(In my new design I've made a snap-fit which works OK)

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 Post subject: Re: questions...
PostPosted: Thu Jul 26, 2012 4:38 am 
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From the Shapeways website, the basic accuracy of the laser sintering machine (used for WSF) is +/-0.15mm (and then +/-0.15% of longest model axis). For the "detail" materials, which use UV cured photo-polymers, it is +/-0.1mm. These are manufacturing tolerances, and have to be taken into account when designing your hole and peg.

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 Post subject: Re: questions...
PostPosted: Thu Jul 26, 2012 6:30 am 
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My first prototype has channels modelled of diameter 3.6mm, which turned out to be 3.2mm. So far worse than 0.15mm accuracy.

Any idea whether it can be due to it being made from Black Strong and Flexible (and not WSF)?


From the parts received, I got the impression that with BSF the base material is still WSF. But with some kind of top layer or coloring added.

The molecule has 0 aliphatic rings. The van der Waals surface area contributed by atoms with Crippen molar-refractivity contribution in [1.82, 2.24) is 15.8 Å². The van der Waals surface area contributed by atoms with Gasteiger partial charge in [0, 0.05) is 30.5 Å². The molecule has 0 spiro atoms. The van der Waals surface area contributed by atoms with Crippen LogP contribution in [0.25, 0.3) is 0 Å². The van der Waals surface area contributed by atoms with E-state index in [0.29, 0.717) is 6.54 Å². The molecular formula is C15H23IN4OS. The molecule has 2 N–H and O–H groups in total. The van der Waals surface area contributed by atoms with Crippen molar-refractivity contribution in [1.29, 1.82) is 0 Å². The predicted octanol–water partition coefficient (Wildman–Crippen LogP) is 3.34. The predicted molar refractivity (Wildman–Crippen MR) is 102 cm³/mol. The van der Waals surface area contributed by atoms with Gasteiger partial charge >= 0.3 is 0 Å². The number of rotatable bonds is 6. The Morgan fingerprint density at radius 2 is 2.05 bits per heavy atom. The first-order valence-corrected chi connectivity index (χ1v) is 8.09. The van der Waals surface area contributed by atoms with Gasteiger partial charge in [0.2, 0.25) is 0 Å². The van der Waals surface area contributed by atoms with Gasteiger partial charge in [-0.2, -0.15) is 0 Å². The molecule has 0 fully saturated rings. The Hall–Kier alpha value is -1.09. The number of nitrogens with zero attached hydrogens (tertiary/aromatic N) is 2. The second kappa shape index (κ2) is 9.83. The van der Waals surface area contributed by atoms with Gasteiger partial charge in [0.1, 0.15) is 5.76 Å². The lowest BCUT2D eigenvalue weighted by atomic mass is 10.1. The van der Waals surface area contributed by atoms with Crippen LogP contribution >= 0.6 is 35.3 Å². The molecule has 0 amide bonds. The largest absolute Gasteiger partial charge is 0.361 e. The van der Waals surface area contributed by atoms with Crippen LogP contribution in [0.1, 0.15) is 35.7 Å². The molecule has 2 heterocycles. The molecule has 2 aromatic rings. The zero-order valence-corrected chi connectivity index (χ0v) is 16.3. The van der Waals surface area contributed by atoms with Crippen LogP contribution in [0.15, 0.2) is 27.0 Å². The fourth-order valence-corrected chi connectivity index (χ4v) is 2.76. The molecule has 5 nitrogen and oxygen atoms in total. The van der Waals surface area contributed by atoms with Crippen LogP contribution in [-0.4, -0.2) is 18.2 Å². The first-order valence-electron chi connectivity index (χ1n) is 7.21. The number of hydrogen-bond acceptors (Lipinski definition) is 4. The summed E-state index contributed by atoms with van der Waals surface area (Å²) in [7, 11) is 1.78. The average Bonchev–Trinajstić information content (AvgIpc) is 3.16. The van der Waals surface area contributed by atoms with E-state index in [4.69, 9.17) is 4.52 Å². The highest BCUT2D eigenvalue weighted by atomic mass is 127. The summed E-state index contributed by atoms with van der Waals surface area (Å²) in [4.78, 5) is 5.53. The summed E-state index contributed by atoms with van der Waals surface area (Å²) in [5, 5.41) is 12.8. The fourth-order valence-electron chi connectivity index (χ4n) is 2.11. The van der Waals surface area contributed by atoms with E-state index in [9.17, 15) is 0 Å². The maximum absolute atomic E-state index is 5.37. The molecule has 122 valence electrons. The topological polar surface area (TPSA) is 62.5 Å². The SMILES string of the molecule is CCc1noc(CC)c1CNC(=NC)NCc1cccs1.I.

(Internal parts cleaned out from loose black processing powder turned out to be white)


Anyhow, I've currently ordered 1 modified part in WSF. And I'll measure that against the dimensions of the model also.
So I can provide the answer in some weeks myself ;-)

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 Post subject: Re: questions...
PostPosted: Thu Jul 26, 2012 7:07 am 
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Splinter wrote:
My first prototype has channels modelled of diameter 3.6mm, which turned out to be 3.2mm. So far worse than 0.15mm accuracy.

Any idea whether it can be due to it being made from Black Strong and Flexible (and not WSF)?


From the parts received, I got the impression that with BSF the base material is still WSF. But with some kind of top layer or coloring added.
You are correct, BSF is just WSF which hase been dyed (you can do this yourself if you want to save some money)